Casey Roberts, Executive Director, Alliance for Affordable Energy, 504.982.0468
Raleigh Hoke, Communications Director, Gulf Restoration Network, 504.525.1528, ext 204
President Obama’s announcement on climate change is getting strong support from a coalition of Gulf Coast organizations and individuals relieved that the President is finally taking strong action. “The future of the Gulf Coast and the nation depends on strong, swift and decisive national leadership on climate change,” said Derrick Evans, Managing Advisor to the Gulf Coast Fund for Community Renewal and Ecological Health. “The hopeful and resilient people of the overburdened gulf coast, aka the Energy Coast, earnestly applaud President Obama's historic announcement. The time for truth, courage and change is now.”
The Gulf south region has lived uncomfortably with the oil and gas industry for decades. From the air and water pollution to the political contamination, the people of the Gulf Coast have struggled with the powerful fossil fuel-based industry sector, which continues its assault on alternative energy in the region. “On Wednesday, the Louisiana Public Service Commission will be debating whether to support energy efficiency and solar power,” said Casey DeMoss Roberts, Executive Director of the Alliance for Affordable Energy. “Both are affordable, clean, and the technology is available now. That said, the debate at the Commission is going to be fierce. National leadership is desperately needed.”
Despite the region’s extreme vulnerability to climate change, Gulf state politicians have largely ignored the problem. Louisiana’s delegation is currently seeking billions of dollars of Federal support for coastal restoration while undermining any effort to slow sea level rise. “The Gulf has long suffered the brunt of the damage from the nation’s addiction to dirty energy, and even now, new coal export terminal expansions are threatening to derail coastal restoration in Louisiana,” said Cynthia Sarthou, Executive Director with the Gulf Restoration Network. “We’re pleased to see the President take a strong step towards slowing climate change, but for many communities in the Gulf, time is running out.”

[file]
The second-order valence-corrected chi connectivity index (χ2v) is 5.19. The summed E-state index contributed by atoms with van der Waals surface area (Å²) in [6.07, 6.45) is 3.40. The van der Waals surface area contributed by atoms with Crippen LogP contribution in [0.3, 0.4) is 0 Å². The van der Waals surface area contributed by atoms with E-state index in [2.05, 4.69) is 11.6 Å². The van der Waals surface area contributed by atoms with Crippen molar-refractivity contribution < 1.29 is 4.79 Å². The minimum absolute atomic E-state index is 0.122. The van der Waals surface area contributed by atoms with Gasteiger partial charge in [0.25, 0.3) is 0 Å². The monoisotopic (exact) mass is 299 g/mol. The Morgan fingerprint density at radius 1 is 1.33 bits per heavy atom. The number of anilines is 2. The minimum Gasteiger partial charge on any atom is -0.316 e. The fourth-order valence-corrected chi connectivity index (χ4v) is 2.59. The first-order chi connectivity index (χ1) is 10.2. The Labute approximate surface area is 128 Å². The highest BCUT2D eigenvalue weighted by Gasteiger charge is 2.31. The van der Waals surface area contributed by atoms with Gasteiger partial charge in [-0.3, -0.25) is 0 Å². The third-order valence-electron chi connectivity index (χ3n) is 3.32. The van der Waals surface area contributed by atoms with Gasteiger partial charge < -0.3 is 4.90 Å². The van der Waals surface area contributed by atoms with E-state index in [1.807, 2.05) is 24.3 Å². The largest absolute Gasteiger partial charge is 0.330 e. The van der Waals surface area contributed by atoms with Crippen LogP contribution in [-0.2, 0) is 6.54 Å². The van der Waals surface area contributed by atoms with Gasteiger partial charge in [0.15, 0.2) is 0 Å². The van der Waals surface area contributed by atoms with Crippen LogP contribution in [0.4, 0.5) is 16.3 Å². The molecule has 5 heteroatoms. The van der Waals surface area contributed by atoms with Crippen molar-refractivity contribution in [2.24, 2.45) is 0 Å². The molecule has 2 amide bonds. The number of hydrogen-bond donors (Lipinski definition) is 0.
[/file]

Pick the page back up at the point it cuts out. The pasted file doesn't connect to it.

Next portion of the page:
Louisiana’s coast has lost almost 2000 square miles largely due to actions by the oil industry. According to renowned climate scientist Kerry Emanuel of MIT, Katrina was made stronger by man-made climate change, a trend that is predicted to continue.The demand for oil led BP to make dangerous cost cutting decisions that led to the death of 11 men, billions of dollars in damages, and another toxic legacy for the Gulf Coast.
“When Gulf Coast Senators and some of our representatives assail the President for today’s actions,” said Anne Rolfes, Founding Director of the Louisiana Bucket Brigade, “remember that they are in the pockets of big oil and dirty coal. They do not represent the interests of the ordinary people in Louisiana. We are impacted by climate change. Our Congress people need to get with it or go and join the dinosaurs.”
“The proposed influx of Canadian tar sands oil to the Gulf Coast via pipeline, rail and barge will only increase carbon pollution in the region,” said Mr. Evans. “The time for truth, courage andchange is now.”